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Old 07-30-2003, 08:15 AM   #1 (permalink)
 
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That's right! I'm looking for anyone with hood building or canopy design experience! If you can work with wood, I've got the job for you!

Seriously, I'm trying to design a closed top design for my 37 and 75 gallon aquariums. They are both 18.5" wide (with frame). The 37 is 24.5" long (again, with frame) and the 75 is 48.5"long. I'm looking to have a closed top design as I've already purchased cooling fans. I am trying to minimize the endgrain and screws that show from the front of the design but, have only hand and circular saws, drill, and orbiral sander available for tools. O.K., so I do have a craftsman rotary tool but, I'm not confident enough to use this for any routing etc. As I write this, I have already ruined some expensive red oak that I was trying to use for a hood for the 37. Screws don't go into the endgrain of plywood very cleanly, do they? I like the designs like James Hoftiezer and others here that have front and back pieces angled out from the top to meet the tank frame but, that would seem to involve cutting the wood at 30 degree angles or something and I don't have the tools. Also, I have 2x 55w and 1x36w PC from ahsupply for this. Any advice, tips, resources, etc... greatly appreciated. I hate to go back to Lowe's armed with nothing more than my limited experience and a dream!! Thanks.
Jack

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Old 07-30-2003, 08:15 AM   #2 (permalink)
 
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That's right! I'm looking for anyone with hood building or canopy design experience! If you can work with wood, I've got the job for you!

Seriously, I'm trying to design a closed top design for my 37 and 75 gallon aquariums. They are both 18.5" wide (with frame). The 37 is 24.5" long (again, with frame) and the 75 is 48.5"long. I'm looking to have a closed top design as I've already purchased cooling fans. I am trying to minimize the endgrain and screws that show from the front of the design but, have only hand and circular saws, drill, and orbiral sander available for tools. O.K., so I do have a craftsman rotary tool but, I'm not confident enough to use this for any routing etc. As I write this, I have already ruined some expensive red oak that I was trying to use for a hood for the 37. Screws don't go into the endgrain of plywood very cleanly, do they? I like the designs like James Hoftiezer and others here that have front and back pieces angled out from the top to meet the tank frame but, that would seem to involve cutting the wood at 30 degree angles or something and I don't have the tools. Also, I have 2x 55w and 1x36w PC from ahsupply for this. Any advice, tips, resources, etc... greatly appreciated. I hate to go back to Lowe's armed with nothing more than my limited experience and a dream!! Thanks.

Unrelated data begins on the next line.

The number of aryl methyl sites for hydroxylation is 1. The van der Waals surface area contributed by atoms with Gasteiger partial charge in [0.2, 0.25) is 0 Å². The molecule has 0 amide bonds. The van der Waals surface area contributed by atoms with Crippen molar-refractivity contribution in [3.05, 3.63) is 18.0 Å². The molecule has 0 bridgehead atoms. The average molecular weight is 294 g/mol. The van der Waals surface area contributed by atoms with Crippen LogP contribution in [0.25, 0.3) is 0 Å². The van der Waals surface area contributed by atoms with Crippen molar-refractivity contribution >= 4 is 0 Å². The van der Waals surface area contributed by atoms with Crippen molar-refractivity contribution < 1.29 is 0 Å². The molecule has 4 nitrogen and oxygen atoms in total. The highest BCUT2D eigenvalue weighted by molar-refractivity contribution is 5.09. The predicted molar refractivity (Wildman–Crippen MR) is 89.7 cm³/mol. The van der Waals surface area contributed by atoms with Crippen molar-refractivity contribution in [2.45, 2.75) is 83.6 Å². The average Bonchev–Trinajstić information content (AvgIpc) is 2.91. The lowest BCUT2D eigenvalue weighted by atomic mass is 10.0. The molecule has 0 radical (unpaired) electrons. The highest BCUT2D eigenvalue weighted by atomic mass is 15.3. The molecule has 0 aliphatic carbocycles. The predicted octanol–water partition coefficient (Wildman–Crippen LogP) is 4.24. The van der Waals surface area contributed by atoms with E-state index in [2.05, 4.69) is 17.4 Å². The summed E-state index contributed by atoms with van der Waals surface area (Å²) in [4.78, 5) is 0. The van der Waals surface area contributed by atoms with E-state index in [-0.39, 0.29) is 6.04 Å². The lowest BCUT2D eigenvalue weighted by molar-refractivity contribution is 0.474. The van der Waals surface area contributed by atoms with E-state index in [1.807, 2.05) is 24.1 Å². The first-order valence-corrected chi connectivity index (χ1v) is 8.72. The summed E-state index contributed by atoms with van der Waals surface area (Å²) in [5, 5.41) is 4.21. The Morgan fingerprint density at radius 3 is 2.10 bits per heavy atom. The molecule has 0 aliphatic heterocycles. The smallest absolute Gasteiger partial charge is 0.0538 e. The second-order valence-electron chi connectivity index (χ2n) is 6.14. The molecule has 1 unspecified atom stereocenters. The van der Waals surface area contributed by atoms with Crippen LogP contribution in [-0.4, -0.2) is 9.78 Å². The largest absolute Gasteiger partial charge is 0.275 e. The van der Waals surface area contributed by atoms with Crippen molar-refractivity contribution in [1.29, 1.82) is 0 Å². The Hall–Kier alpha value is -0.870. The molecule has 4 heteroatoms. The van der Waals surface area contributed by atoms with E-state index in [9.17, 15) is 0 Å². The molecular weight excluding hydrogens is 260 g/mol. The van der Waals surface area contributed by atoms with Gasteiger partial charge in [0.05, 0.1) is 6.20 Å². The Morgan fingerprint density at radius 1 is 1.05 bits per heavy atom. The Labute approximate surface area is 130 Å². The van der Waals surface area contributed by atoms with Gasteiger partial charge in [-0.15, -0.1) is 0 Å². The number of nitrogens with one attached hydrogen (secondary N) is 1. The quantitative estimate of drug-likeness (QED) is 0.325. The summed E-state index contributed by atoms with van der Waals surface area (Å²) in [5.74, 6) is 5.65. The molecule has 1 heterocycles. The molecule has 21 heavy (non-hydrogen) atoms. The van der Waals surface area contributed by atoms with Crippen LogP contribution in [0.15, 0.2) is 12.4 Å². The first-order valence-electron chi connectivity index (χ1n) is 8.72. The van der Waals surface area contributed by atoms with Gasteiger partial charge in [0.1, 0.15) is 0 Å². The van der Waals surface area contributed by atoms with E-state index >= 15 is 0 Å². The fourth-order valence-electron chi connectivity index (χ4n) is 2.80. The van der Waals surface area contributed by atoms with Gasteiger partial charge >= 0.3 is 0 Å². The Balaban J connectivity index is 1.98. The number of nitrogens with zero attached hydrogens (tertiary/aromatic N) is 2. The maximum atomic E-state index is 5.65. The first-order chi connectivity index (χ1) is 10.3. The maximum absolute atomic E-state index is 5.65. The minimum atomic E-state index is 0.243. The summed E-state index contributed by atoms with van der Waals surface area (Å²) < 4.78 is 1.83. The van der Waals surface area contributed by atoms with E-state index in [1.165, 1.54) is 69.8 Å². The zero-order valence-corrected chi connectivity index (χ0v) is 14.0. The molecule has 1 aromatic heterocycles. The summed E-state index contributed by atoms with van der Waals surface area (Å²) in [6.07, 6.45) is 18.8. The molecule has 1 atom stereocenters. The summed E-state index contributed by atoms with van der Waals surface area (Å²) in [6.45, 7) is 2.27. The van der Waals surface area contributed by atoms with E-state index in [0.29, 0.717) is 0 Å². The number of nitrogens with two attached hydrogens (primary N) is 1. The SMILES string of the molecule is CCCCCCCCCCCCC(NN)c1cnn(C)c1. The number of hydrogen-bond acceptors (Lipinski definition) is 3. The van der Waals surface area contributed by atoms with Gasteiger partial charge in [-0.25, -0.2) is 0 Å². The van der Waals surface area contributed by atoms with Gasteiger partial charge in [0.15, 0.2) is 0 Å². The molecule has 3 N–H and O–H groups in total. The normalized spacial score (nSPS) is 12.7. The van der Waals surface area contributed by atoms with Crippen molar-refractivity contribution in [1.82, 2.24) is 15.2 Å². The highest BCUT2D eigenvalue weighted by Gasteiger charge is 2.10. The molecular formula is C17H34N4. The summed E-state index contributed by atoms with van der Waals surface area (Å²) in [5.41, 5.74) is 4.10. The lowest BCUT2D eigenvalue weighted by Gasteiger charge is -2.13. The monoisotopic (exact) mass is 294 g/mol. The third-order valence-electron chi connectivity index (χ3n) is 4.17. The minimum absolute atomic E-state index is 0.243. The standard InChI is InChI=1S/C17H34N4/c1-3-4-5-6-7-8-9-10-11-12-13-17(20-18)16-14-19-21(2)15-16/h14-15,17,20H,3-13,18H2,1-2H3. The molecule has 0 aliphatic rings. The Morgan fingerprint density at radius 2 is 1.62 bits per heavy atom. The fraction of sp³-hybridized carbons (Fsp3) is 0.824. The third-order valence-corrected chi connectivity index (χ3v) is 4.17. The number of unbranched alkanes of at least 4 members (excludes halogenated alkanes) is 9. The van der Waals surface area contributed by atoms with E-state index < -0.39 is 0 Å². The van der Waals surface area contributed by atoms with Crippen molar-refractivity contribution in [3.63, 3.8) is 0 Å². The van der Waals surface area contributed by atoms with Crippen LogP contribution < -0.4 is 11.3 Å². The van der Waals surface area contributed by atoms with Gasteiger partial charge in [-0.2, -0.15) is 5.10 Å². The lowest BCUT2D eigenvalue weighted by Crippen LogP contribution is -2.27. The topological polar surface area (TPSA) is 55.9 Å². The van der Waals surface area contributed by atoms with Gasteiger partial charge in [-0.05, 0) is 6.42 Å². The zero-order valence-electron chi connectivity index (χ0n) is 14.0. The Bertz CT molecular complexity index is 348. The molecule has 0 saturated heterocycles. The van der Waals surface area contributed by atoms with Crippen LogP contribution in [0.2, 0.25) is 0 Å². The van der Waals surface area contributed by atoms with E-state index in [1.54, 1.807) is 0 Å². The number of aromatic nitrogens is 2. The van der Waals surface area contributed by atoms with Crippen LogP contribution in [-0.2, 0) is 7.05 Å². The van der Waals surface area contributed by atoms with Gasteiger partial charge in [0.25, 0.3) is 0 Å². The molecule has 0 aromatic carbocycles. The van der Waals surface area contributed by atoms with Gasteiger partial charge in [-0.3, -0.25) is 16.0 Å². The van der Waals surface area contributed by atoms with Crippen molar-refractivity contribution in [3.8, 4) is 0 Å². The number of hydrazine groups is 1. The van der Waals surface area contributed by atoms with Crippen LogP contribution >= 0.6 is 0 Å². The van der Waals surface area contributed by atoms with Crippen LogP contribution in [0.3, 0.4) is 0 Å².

Jack

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Old 07-31-2003, 06:23 PM   #3 (permalink)
 
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Jack,

You may be able to do angled cuts with your circular saw. Both of the circular saws I've owned allowed me to tilt the "foot" and had a scale to tell what the angle was. If your saw can tilt you should probably practice on some scrap wood before you cut your expensive red oak.

You should also be able to set the depth of cut with the circular saw. If so then with some effort you could even use it to cut rabbits. I haven't tried that one, but it *should* work.

Special cuts with a circular saw might even be a better approach than using a router -- especially if you don't have experience with routers. Routers are unparalleled when it comes to chewing through expensive wood in unrepairable ways. And they can do it in so many different ways! They do that on flesh, too.

It shouldn't be too hard to keep from showing end grain on the front of the hood even if you can't cut all the joints at angles. Show it on the ends and top, instead. You can also get strips of veneer-like material that are sold in rolls with heat-activated glue on one side. That is made to cover the end grain on plywood and works pretty well. It is probably used mostly for shelves. A little work and trial and error might be needed to get it to work right on cabinetry.

Hiding screws is difficult. There are four approaches I can think of: 1) you can use braces inside the hood and screw all of the outside pieces from the inside to the braces; 2) you can put trim over the screws; 3) you can countersink the screws fairly deeply and glue a dowl end or a button-shaped cap over them -- you can just fill over the screw heads, too, but the dowl ends look better and are probably less likely to come out; 4) you can dowl the hood together instead of using screws -- dowling is picky work but it gets the job done very well.